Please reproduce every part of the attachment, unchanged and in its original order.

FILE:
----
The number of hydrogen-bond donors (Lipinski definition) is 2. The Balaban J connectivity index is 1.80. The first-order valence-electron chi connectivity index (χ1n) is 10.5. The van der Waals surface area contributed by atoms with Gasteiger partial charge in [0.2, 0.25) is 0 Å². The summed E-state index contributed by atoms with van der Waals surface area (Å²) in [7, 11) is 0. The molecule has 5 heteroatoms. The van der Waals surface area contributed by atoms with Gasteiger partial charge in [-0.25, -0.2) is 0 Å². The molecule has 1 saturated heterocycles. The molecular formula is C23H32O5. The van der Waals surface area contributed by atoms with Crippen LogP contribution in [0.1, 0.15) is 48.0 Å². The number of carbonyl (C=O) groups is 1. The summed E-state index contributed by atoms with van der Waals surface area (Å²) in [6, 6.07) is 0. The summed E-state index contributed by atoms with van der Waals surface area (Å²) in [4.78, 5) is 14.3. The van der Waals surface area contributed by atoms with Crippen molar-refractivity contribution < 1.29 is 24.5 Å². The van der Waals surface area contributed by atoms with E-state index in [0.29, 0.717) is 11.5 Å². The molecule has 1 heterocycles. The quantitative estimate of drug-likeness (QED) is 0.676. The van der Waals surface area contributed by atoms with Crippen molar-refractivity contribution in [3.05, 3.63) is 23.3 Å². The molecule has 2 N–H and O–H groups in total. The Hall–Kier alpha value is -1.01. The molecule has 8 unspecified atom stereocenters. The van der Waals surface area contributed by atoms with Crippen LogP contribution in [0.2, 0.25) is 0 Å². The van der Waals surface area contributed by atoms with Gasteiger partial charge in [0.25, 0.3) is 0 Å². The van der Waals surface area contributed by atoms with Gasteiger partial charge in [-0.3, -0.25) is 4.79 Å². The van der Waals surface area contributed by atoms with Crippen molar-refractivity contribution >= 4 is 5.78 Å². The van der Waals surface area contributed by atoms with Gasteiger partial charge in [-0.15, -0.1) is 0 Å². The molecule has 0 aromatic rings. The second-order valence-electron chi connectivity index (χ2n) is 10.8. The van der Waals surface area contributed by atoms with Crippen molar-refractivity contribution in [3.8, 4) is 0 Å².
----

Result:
The number of hydrogen-bond donors (Lipinski definition) is 2. The Balaban J connectivity index is 1.80. The first-order valence-electron chi connectivity index (χ1n) is 10.5. The van der Waals surface area contributed by atoms with Gasteiger partial charge in [0.2, 0.25) is 0 Å². The summed E-state index contributed by atoms with van der Waals surface area (Å²) in [7, 11) is 0. The molecule has 5 heteroatoms. The van der Waals surface area contributed by atoms with Gasteiger partial charge in [-0.25, -0.2) is 0 Å². The molecule has 1 saturated heterocycles. The molecular formula is C23H32O5. The van der Waals surface area contributed by atoms with Crippen LogP contribution in [0.1, 0.15) is 48.0 Å². The number of carbonyl (C=O) groups is 1. The summed E-state index contributed by atoms with van der Waals surface area (Å²) in [6, 6.07) is 0. The summed E-state index contributed by atoms with van der Waals surface area (Å²) in [4.78, 5) is 14.3. The van der Waals surface area contributed by atoms with Crippen molar-refractivity contribution < 1.29 is 24.5 Å². The van der Waals surface area contributed by atoms with E-state index in [0.29, 0.717) is 11.5 Å². The molecule has 1 heterocycles. The quantitative estimate of drug-likeness (QED) is 0.676. The van der Waals surface area contributed by atoms with Crippen molar-refractivity contribution in [3.05, 3.63) is 23.3 Å². The molecule has 2 N–H and O–H groups in total. The Hall–Kier alpha value is -1.01. The molecule has 8 unspecified atom stereocenters. The van der Waals surface area contributed by atoms with Crippen LogP contribution in [0.2, 0.25) is 0 Å². The van der Waals surface area contributed by atoms with Gasteiger partial charge in [0.25, 0.3) is 0 Å². The van der Waals surface area contributed by atoms with Gasteiger partial charge in [-0.3, -0.25) is 4.79 Å². The van der Waals surface area contributed by atoms with Crippen molar-refractivity contribution >= 4 is 5.78 Å². The van der Waals surface area contributed by atoms with Gasteiger partial charge in [-0.15, -0.1) is 0 Å². The molecule has 0 aromatic rings. The second-order valence-electron chi connectivity index (χ2n) is 10.8. The van der Waals surface area contributed by atoms with Crippen molar-refractivity contribution in [3.8, 4) is 0 Å².